The metal parts are made from titanium, so they look great and will hold up under rigorous use. Let’s take a little pen tour…

Uncapped InTuition
Uncapped

The pen takes the beloved Pilot Hi-Tec-C refill, which means that you’re able to swap in your favorite tip sizes and ink colors. I’m using a black 0.5 mm refill, but may kick up my heels at some point and go for something wacky…like blue. Or brown. Or green.

The two o-rings that you see on this end of pen provide just the right amount of grip, while also ensuring that the slip cap fits snugly. The fit is just awesome.

Wacom stylus
Sweet stylus

On the other end of the pen is a Wacom Bamboo stylus nib, which is commonly available to allow for easy replacement, should the need arise. I’ve used the stylus on my iPhone and and iPad and am very happy with the performance. I still think that the stylus on the Solid Titanium Pen is stylus #1, but this one is VERY close. A single o-ring on this end of the pen keeps the cap in place when posted. A titanium fitting simply unscrews to expose the tip for replacement.

Replaceable stylus
Replaceable stylus nib

Here are a few specific details, straight from the Kickstarter project page:
Weighing in at 27 grams (just under 1 ounce), the InTuition measures 5.75″ (146 mm) from the end of the cap to the end of the stylus. Uncapped, the pen measures 5.56″ (141 mm).
The carbon tube body is 0.45″ in diameter, while the cap measures just a bit more at 0.49″.

Posted pen
Posted pen

Stylus
Wacom stylus

The pen feels great in hand, writes like a dream, is American made, and looks industrially cool. So are there ANY negatives? Hmmmmm. Without a clip, the pen does have a tendency to roll, and I’ve lost it off of my desk a couple of times. Don’t get me wrong, I think a clip would ruin the aesthetic, so I don’t miss it at all, but some may consider that an issue.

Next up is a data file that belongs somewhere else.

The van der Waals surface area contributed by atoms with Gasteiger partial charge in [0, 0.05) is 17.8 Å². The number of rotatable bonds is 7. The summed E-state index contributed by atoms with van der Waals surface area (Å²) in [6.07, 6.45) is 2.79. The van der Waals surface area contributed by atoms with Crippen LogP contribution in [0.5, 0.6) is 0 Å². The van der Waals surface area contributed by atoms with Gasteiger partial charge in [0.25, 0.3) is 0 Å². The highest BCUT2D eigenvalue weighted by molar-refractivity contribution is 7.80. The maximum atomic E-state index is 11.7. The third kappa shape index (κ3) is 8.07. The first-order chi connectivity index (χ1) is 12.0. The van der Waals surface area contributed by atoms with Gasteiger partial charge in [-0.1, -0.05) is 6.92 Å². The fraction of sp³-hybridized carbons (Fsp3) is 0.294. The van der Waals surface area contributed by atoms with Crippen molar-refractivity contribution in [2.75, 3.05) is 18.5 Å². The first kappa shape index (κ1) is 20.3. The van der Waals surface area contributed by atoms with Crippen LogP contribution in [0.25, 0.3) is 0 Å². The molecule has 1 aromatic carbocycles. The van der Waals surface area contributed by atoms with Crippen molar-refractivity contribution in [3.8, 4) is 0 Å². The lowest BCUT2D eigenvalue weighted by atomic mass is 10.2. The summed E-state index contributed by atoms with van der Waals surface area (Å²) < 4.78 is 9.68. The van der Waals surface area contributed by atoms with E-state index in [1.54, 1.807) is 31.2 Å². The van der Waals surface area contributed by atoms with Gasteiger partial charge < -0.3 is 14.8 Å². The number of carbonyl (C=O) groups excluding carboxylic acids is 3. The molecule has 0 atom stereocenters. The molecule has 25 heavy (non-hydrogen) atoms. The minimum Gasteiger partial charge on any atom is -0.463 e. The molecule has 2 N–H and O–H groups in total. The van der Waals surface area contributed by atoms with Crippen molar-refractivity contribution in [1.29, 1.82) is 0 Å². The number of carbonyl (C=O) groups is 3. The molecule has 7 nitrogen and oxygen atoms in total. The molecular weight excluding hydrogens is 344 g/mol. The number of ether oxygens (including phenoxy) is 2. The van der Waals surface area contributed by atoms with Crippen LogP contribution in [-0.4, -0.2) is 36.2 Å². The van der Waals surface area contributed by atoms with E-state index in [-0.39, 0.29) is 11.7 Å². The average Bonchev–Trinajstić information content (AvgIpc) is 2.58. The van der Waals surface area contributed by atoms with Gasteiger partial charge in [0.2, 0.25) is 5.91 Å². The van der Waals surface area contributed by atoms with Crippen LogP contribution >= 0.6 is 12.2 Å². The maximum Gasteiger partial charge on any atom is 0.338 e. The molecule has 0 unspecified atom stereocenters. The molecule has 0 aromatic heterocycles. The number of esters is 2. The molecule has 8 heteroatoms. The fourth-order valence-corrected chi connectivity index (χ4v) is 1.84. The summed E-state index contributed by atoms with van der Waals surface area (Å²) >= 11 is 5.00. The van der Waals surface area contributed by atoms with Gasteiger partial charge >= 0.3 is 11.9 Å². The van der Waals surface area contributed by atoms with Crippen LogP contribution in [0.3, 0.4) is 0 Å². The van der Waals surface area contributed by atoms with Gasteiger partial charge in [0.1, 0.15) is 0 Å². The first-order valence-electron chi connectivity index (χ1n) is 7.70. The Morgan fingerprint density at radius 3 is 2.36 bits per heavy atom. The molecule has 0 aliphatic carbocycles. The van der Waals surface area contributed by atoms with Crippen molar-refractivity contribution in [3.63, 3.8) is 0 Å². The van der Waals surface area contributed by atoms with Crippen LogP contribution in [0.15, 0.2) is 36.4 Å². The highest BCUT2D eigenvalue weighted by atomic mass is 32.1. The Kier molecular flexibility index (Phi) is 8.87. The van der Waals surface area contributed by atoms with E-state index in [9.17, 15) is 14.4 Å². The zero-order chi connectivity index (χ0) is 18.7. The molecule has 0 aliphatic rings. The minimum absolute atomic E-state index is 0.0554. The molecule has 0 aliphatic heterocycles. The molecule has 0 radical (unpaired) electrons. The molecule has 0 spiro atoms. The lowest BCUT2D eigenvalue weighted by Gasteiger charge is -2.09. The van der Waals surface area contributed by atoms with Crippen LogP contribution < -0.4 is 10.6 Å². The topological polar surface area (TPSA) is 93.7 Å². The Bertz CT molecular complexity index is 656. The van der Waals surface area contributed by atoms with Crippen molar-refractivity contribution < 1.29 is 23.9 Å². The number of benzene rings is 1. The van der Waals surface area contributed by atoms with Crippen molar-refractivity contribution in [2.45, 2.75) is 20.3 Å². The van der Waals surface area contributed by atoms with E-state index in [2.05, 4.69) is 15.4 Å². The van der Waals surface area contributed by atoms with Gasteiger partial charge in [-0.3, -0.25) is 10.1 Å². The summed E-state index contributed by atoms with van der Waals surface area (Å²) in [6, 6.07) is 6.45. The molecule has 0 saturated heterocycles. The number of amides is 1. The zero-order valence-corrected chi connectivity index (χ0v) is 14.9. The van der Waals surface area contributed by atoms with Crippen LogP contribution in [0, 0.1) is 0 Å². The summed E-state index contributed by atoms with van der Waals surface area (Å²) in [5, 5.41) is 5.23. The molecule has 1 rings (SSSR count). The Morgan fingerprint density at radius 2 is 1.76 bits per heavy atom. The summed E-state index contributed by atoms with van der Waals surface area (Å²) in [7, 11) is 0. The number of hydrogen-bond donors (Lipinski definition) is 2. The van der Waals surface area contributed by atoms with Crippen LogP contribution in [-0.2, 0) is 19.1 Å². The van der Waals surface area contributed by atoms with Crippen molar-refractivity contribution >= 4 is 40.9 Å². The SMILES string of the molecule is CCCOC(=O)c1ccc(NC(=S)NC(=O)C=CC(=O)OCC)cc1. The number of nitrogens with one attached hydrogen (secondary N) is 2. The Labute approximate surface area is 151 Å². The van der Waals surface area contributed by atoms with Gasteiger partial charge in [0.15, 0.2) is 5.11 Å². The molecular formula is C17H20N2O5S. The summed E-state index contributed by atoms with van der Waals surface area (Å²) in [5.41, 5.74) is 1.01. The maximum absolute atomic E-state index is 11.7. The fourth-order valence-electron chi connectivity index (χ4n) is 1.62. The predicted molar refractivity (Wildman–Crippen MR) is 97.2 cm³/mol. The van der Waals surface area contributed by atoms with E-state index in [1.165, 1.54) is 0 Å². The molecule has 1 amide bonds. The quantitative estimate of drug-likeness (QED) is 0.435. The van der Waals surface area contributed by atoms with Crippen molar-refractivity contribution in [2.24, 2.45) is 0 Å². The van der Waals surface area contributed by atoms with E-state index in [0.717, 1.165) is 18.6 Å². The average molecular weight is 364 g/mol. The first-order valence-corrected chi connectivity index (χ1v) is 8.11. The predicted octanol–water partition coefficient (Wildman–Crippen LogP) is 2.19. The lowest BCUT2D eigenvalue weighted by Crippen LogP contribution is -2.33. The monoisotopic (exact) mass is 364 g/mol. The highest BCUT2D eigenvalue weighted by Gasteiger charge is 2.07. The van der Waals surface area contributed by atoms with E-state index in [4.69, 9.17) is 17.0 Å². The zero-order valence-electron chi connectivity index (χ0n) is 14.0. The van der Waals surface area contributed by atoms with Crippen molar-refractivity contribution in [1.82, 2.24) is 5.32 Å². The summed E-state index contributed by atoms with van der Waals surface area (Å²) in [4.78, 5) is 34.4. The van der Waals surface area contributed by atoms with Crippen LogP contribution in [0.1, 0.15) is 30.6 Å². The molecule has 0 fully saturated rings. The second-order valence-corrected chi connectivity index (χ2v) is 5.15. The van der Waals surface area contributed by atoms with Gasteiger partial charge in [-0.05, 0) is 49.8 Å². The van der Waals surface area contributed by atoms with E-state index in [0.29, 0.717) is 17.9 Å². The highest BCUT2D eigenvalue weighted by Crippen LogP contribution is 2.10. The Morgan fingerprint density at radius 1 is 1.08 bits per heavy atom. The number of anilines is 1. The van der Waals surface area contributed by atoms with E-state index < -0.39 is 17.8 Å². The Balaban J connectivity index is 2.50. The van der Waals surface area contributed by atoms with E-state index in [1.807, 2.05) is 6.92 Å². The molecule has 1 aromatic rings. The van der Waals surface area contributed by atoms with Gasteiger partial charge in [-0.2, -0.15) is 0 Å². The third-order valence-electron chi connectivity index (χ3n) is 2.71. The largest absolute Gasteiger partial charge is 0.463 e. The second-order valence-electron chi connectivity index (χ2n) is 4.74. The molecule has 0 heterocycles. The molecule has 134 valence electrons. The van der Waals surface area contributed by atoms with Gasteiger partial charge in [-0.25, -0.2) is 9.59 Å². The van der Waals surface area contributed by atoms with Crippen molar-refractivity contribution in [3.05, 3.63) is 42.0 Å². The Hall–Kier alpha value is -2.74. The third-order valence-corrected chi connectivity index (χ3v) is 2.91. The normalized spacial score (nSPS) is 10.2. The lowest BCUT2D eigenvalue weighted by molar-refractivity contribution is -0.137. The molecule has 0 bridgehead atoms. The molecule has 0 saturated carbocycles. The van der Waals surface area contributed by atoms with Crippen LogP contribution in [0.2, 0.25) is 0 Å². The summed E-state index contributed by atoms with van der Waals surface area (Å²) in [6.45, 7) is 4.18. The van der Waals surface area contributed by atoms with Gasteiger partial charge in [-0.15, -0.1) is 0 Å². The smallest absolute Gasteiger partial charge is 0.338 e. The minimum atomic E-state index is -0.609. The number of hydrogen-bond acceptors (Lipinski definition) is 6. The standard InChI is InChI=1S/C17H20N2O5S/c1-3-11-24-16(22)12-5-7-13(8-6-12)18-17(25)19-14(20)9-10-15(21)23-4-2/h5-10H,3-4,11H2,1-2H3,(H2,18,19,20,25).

The biggest problem appears to be availability. Since the Kickstarter project is over, I’m not sure how you would obtain an InTuition as I don’t see them commercially available. Probably your best bet is to contact Tom at e4 Labs, via the Kickstarter page, if you want to get your own.

And you should, because, despite the fact that it can’t make problems or complications disappear, it really is WANDerful.

Pusher: The Pilot Hi-Tec-C Gel Pen (0.4 mm, black ink)


Pilot Hi-Tec-C, Grip model, 0.4 mm

Thanks to THE Pen Addict (Brad Dowdy), I’ve grown to love the sharp, sharp tip of the Pilot Hi-Tec-C. I recall using a fine-point Bic in junior high and hating it, so I steered clear of fine-tipped pen for decades because of that bad experience. Brad’s love of the Hi-Tec-C encouraged me to try one for myself, and wow, this is no Bic.


0.4 mm NEEDLE

I love this pen so much, either as is, or as a refill housed in another body (ala Karas Kustoms Render-K), that I regularly stock up on pens and refills at JetPens. I’ve started giving some to pen-worthy friends, especially those who I think might appreciate the super precise line of the 0.4 mm needle tip. Without fail, my friends become instant Hi-Tec-C fans. I’m now, it seems, a Pilot Hi-Tec-C pusher.


0.4 mm cap

The 0.4 mm tip is the sweet spot for me…super crisp and sharp, without being draggy or scratchy. Okay, there probably IS a hint of scratch (it is a needle, after all) but it’s a scratch I enjoy.


Grip upgrade

I prefer the “grip” model over the ultra-basic version because it gives me a little bit of rubber to…well…grip. Both versions are no nonsense and cost the same ($3.30 at JetPens) so give me the free “upgrade.”

The Pilot Hi-Tec-C. Simple, but very nice. And very addictive.

——–

But wait…there’s BONUS material…


A good read

Wishing all of my US readers a very happy Thanksgiving. I’m looking forward to relaxing a bit (once the whole “cooking dinner” thing is behind me!) and curling up with a good book. A good PEN book. In a recent video, Stephen Brown mentioned that one of his favorite fountain pens books is called Fountain Pens (makes sense) by Peter Twydle. I picked up a copy via Amazon, and though I haven’t spent much time with it yet, I’m getting a kick out of the “old time” ads. There’s a lot of history, terminology, and collecting tips packed into this 160-page volume.


Onoto the Pen

Yup…I’m thinking that a comfy chair, a cup of tea, and Fountain Pens sounds better than any “door-buster” Black Friday deal.